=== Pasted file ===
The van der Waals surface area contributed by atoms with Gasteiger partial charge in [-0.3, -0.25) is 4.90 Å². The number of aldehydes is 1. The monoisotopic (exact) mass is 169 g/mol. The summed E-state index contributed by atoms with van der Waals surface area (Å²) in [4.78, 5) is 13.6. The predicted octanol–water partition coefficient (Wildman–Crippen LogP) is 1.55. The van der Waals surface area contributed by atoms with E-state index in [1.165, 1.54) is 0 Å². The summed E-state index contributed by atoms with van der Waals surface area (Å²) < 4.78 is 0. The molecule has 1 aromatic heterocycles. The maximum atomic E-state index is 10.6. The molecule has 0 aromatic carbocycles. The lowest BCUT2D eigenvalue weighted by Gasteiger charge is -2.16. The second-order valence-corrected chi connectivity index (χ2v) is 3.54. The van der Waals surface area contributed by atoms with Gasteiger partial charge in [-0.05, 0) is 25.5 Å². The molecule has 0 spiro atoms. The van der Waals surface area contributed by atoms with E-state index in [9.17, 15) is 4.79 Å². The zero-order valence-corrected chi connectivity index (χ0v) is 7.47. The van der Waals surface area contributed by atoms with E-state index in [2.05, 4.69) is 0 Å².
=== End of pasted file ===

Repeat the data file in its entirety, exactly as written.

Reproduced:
The van der Waals surface area contributed by atoms with Gasteiger partial charge in [-0.3, -0.25) is 4.90 Å². The number of aldehydes is 1. The monoisotopic (exact) mass is 169 g/mol. The summed E-state index contributed by atoms with van der Waals surface area (Å²) in [4.78, 5) is 13.6. The predicted octanol–water partition coefficient (Wildman–Crippen LogP) is 1.55. The van der Waals surface area contributed by atoms with E-state index in [1.165, 1.54) is 0 Å². The summed E-state index contributed by atoms with van der Waals surface area (Å²) < 4.78 is 0. The molecule has 1 aromatic heterocycles. The maximum atomic E-state index is 10.6. The molecule has 0 aromatic carbocycles. The lowest BCUT2D eigenvalue weighted by Gasteiger charge is -2.16. The second-order valence-corrected chi connectivity index (χ2v) is 3.54. The van der Waals surface area contributed by atoms with Gasteiger partial charge in [-0.05, 0) is 25.5 Å². The molecule has 0 spiro atoms. The van der Waals surface area contributed by atoms with E-state index in [9.17, 15) is 4.79 Å². The zero-order valence-corrected chi connectivity index (χ0v) is 7.47. The van der Waals surface area contributed by atoms with E-state index in [2.05, 4.69) is 0 Å².